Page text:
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Gold, HUI and the Banking Crisis

Stock-Markets / Financial Markets Aug 03, 2008 - 03:14 PM GMT

By: John_Needham


Best Financial Markets Analysis ArticleTraditionally Gold has been used as a hedge when times become tough, in his latest article, John Needham, explores the critical market turning points for Gold and and its relationship to the Dollar Index. He also looks at what may be in store for the FTSE index. - Yvonne Lundon-Marchant - The Daniel Code U.K. and Europe

Gold and its D2, HUI

The Gold bugs' arguments in favour of the precious metal are always based on the mantra that Gold is money and because of its limited availability will always be a hedge in times of trouble and a hedge against inflation. If that were true, the same arguments should apply to Silver. Indeed the case for Silver should be more compelling. It has a greater historical use as money and it has several important industrial applications that continually remove product from the available stockpiles.

Our emotional, almost visceral attraction to these precious metals which are inextricably linked with mankind's history remains unabated in most, but traders need to do more than slavishly cling to a buy and hold policy and investors need a clear understanding of market forces to time their entry or re-entry into these markets. The unavoidable truth of precious metals markets is that they have also taken on some of the characteristics of tradeable commodities and as such the liquidity wave which we have seen in almost all other commodities has created a premium in these markets too.

For Gold, one of its historic attractions has been as a hedge against the world's reserve currency, the US Dollar. We can measure that premium quite simply by recognising the price action in Gold as the carry trade unwound in the 5 days following the DX (US Dollar Index) bottoming on 17 th March. That was the smart money, those few who knew that a reversal in DX near 70.40 would likely mark at least an intermediate low for the Dollar. Strange as this may seem to many of you who are not familiar with the power of the Daniel sequence numbers, 70.40 was forecast to be at least an intermediate low in the Dollar six weeks before it happened in an article I published to clients in mid February.

For the cognoscenti, who knew the Daniel sequence about to unleash its mandated support, the capitulation of DX from 11 March marked the final dive to 70.70 where mysteriously in the secret way of markets, massive support materialised just 30 ticks above the long term Daniel sequence target. As those Dollar-Gold hedge positions were closed out, Gold gave up $128 from its 1033.90 high in the same 5 days. You can see the initial plunge on the following chart:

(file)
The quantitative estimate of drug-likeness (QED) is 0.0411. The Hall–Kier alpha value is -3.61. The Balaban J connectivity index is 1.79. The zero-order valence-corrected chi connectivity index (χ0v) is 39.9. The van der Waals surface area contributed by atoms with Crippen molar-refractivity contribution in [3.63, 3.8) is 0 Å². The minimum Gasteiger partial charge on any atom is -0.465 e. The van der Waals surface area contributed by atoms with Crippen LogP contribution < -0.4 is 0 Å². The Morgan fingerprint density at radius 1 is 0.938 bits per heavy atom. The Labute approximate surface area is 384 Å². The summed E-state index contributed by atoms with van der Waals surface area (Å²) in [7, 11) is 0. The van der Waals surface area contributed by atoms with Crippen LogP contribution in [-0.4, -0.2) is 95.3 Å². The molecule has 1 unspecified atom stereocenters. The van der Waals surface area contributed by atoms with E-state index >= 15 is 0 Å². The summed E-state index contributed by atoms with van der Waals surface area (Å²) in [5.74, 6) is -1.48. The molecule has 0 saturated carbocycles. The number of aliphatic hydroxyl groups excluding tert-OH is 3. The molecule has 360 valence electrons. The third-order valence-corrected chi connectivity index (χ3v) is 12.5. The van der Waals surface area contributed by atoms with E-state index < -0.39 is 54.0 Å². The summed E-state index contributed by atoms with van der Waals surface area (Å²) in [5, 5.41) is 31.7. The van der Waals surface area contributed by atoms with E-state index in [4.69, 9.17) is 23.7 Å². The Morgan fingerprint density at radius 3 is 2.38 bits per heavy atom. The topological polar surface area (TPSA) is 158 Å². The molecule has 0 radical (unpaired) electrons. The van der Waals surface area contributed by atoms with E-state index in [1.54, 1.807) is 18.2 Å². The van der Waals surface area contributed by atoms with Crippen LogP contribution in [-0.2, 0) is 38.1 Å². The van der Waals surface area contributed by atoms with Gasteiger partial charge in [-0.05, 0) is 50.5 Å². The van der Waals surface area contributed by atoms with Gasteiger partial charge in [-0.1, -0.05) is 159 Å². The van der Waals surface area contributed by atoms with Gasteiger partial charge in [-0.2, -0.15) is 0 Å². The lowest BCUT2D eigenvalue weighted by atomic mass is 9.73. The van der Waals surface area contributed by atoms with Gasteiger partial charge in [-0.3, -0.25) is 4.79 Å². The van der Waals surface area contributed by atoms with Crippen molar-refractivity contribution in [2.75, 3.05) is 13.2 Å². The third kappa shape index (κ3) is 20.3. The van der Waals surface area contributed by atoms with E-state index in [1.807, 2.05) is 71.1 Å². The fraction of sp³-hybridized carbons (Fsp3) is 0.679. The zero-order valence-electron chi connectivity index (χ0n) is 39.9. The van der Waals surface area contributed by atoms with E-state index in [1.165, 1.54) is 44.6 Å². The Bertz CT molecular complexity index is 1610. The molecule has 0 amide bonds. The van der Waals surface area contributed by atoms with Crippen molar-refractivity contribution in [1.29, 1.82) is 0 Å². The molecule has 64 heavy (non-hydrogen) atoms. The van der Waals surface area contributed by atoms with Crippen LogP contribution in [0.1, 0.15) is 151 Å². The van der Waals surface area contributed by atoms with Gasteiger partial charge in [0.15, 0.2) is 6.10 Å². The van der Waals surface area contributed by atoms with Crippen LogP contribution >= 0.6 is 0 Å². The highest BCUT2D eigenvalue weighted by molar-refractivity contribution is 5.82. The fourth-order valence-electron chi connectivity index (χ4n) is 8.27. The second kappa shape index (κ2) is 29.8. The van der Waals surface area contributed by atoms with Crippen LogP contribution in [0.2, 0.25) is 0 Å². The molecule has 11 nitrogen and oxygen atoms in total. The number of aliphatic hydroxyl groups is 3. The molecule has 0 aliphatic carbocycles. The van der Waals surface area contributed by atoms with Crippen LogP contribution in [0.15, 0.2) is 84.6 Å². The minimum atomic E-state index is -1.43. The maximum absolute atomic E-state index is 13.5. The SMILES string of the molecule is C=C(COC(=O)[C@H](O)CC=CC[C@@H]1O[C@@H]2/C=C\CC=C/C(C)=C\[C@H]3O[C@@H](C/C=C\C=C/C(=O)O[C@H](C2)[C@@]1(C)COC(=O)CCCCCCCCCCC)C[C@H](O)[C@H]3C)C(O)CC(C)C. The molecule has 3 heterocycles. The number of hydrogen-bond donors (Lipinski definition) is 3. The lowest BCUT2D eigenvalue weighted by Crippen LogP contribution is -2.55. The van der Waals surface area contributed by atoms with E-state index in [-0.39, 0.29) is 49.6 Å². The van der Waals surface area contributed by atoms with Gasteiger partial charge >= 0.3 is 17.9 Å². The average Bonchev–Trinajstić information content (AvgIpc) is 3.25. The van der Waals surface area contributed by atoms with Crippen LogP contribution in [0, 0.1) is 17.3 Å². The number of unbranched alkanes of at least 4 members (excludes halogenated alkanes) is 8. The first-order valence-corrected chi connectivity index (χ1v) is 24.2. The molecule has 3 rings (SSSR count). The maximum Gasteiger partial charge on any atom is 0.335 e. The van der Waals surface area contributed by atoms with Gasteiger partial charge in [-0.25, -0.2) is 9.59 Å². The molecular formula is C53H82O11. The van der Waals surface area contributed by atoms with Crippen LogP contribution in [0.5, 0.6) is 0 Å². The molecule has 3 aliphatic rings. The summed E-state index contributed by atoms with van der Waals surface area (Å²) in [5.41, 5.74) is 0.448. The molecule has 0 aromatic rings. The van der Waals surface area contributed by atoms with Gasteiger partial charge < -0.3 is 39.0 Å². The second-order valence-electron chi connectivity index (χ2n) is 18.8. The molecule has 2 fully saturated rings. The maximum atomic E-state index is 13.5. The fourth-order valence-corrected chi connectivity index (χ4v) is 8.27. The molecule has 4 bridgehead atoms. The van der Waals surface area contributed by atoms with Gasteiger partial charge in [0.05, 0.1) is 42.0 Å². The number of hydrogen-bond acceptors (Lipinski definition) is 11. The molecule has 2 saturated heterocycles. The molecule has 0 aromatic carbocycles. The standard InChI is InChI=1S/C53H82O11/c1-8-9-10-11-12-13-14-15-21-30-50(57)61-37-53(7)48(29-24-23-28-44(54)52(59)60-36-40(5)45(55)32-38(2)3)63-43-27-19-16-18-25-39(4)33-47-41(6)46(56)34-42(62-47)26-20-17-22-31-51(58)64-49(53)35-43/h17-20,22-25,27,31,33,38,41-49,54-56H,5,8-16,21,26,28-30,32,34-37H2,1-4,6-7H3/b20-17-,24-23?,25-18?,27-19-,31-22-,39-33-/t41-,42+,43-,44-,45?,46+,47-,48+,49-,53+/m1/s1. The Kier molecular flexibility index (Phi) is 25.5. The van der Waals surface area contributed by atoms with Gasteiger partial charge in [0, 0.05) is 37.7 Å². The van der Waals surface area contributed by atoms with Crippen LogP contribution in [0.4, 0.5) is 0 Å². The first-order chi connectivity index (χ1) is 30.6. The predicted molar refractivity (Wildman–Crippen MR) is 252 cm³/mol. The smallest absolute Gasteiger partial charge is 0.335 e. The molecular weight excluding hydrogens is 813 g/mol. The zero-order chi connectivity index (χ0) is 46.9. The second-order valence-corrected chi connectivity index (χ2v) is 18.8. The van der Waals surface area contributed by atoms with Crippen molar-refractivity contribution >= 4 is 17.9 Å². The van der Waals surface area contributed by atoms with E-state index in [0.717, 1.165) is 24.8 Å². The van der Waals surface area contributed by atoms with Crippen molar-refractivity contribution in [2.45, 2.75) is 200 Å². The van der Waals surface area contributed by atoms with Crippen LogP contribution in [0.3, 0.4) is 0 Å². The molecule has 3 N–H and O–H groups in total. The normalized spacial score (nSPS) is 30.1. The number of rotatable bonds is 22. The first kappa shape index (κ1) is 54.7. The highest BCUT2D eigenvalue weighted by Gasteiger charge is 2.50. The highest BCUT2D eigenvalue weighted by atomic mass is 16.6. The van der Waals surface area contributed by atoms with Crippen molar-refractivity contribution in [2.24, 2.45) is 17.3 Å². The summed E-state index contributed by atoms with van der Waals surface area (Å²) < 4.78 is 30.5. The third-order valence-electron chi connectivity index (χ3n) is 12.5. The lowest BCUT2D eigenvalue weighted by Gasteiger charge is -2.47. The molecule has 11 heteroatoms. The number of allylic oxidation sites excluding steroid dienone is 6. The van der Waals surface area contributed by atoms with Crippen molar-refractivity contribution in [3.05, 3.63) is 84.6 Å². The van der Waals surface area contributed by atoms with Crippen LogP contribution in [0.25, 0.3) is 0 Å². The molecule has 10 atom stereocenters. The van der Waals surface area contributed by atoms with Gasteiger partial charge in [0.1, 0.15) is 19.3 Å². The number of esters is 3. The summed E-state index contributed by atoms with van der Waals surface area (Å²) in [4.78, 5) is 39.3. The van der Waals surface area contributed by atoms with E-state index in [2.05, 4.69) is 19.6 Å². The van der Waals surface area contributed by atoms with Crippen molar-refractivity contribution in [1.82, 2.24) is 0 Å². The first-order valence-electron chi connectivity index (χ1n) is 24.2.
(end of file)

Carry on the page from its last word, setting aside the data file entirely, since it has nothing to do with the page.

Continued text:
After the initial plunge, the subsequent price action forced those who did not know that a bottom was in for DX to unwind their hedges at much lower prices, but from the Gnostics we can impute a liquidity premium of almost $120. That is the task now for Gold to overcome.

Since the unwinding of the big institutional carry trades, Gold has slavishly followed the inverse price movements of DX practically on a daily basis. DX up: Gold down.

We see the nexus between these markets in the following chart where DX low from the June rally was made at an 83% retracement whilst the Gold rally made 76% to the old top.

Many Gold traders use D2 or derived data to bolster their analysis. In the same way that we will look for a longer term chart to confirm signals on the shorter term chart, D2 data is price action from another related market that tends to confirm or deny the validity of a signal in the primary market. For Gold, the most important derived data comes from its cousin Silver and the HUI index. HUI is an index of thirteen major Gold mining stocks that do not hedge their Gold production in forward markets, hence their stock price is primarily sensitive to rises and falls in market prices for Gold. The logic is that if Gold is in demand (demand exceeds supply), the market will bid up prices for these Gold producers and hence the HUI index will rise. Many see this play as a vital confirming signal for the primary market, Gold.

The following chart composite shows Comex Gold in the top sector and HUI index in the lower.

Whilst Gold is trading at the bottom of its regression channel from the April lows, it is still comfortably ensconced within the larger trading range. Note the proclivity of Comex Gold to follow the normal regression channel. This one is two standard deviations.

By contrast HUI tested its May lows this week and the two day rally that ensued looks destined to fail. Whether and when HUI breaks its low for the year is still before us, but the minimum conclusion we draw is that any buy signal in Gold cannot be confirmed by HUI in its current position. In fact HUI is presently on a long term sell signal from the monthly chart, a position that it has slavishly maintained since the March high. A monthly close above 461.10 is required to negate the present sell signal and that appears a remote possibility right now. The chart below is an unusual DC binomial version of HUI monthly.

It is undoubtedly fair to observe that there are factors other than the price of the physical that may be affecting the price of HUI stocks. The withdrawal of liquidity caused by the banking credit crisis and the rationing of commercial credit to corporates likely is a factor. Miners are by nature money hungry beasts as the never ending demands to build infrastructure must be funded.